Event Programming

Events in any language are user input or software related actions that interact with a workbook. Hovering a mouse over a button is an event, clicking the button is an event, and opening and closing a workbook are events. An event is not triggered by the program. It's triggered by something happening outside of the VB code's control. It's usually triggered by your users. When a user sends event input to the program, then you use event handlers to perform some type of action. In this article, we'll learn more about events.

Event Levels

Events are tied to levels. Each component is an event level. A workbook is an example of an event level. When some type of input is sent to the workbook, the event handler must be at the same level as the workbook. For instance, opening a workbook triggers an open event. If you place your event level code in the wrong module, the event handler won't fire and your code performs the default action. The default action for opening a workbook is that nothing happens.

Other event levels include sheets and modules. When a user performs an action on a worksheet, any event handlers you want to use to override the default must be kept in this module. If you recall, you can see the different modules in the Visual Basic Editor's project explorer.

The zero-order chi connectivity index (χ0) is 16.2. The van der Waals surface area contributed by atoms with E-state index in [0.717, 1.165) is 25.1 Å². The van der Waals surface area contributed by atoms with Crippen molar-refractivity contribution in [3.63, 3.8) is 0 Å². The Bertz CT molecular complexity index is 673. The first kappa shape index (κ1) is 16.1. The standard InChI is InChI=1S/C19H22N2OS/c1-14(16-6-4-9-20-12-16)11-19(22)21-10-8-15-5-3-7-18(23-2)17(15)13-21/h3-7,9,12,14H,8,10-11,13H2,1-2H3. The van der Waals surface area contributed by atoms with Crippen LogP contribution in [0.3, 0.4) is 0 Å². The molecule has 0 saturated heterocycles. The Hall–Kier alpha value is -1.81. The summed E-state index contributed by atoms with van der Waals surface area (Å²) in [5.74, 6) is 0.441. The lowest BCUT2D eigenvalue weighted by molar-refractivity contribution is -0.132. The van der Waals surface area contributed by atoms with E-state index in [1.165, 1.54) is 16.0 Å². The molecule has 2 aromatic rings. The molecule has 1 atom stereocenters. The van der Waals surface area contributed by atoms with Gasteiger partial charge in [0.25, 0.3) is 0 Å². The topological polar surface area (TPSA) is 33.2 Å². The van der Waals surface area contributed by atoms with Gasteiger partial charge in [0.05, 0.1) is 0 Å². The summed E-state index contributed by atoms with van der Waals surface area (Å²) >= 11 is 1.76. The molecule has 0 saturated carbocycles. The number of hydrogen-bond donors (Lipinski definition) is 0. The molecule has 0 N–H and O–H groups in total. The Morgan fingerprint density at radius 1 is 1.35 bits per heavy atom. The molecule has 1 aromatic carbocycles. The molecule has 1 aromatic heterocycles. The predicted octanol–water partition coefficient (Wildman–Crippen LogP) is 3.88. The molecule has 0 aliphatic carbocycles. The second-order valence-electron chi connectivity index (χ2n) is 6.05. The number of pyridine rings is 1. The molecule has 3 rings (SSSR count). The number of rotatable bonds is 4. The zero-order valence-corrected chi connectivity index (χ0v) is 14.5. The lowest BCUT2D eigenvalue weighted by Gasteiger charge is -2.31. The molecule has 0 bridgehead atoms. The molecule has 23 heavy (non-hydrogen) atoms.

Just remember that all event programming must be in its appropriate level. If you are dealing with a workbook event, you must code the event within the workbook module. Sheet level events must be in the appropriate worksheet, and any module events must be in the correct module.

You cannot change the name of events. You can only override their default behavior. Let's take a look at a simple workbook level event. Since this event is on the workbook level, you must place the code in the ThisWorkbook module in project explorer. The following code is an example.

 

Private Sub Workbook_Open()

    Set mychart = Worksheets(1).ChartObjects(1).Chart

End Sub